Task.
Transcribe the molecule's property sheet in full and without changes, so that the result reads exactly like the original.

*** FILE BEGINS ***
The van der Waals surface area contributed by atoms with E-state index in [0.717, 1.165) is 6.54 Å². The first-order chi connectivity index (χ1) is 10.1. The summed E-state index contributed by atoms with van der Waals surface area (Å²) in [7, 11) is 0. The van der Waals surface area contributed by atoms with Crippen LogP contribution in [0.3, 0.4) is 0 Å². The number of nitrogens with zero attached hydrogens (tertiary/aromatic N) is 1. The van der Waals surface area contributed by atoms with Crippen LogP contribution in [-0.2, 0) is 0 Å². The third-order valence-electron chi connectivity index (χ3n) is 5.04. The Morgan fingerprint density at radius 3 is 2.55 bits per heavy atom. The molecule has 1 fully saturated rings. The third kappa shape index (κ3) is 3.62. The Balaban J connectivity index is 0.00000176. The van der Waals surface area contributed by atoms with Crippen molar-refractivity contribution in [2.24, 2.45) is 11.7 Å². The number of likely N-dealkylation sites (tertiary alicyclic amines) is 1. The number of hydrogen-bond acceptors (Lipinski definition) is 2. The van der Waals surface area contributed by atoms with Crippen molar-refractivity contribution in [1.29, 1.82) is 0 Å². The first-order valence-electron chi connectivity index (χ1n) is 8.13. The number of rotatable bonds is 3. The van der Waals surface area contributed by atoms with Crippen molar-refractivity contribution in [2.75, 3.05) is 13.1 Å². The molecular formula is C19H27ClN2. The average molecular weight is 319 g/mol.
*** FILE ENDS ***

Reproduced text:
The van der Waals surface area contributed by atoms with E-state index in [0.717, 1.165) is 6.54 Å². The first-order chi connectivity index (χ1) is 10.1. The summed E-state index contributed by atoms with van der Waals surface area (Å²) in [7, 11) is 0. The van der Waals surface area contributed by atoms with Crippen LogP contribution in [0.3, 0.4) is 0 Å². The number of nitrogens with zero attached hydrogens (tertiary/aromatic N) is 1. The van der Waals surface area contributed by atoms with Crippen LogP contribution in [-0.2, 0) is 0 Å². The third-order valence-electron chi connectivity index (χ3n) is 5.04. The Morgan fingerprint density at radius 3 is 2.55 bits per heavy atom. The molecule has 1 fully saturated rings. The third kappa shape index (κ3) is 3.62. The Balaban J connectivity index is 0.00000176. The van der Waals surface area contributed by atoms with Crippen molar-refractivity contribution in [2.24, 2.45) is 11.7 Å². The number of likely N-dealkylation sites (tertiary alicyclic amines) is 1. The number of hydrogen-bond acceptors (Lipinski definition) is 2. The van der Waals surface area contributed by atoms with Crippen molar-refractivity contribution in [1.29, 1.82) is 0 Å². The first-order valence-electron chi connectivity index (χ1n) is 8.13. The number of rotatable bonds is 3. The van der Waals surface area contributed by atoms with Crippen molar-refractivity contribution in [2.75, 3.05) is 13.1 Å². The molecular formula is C19H27ClN2. The average molecular weight is 319 g/mol.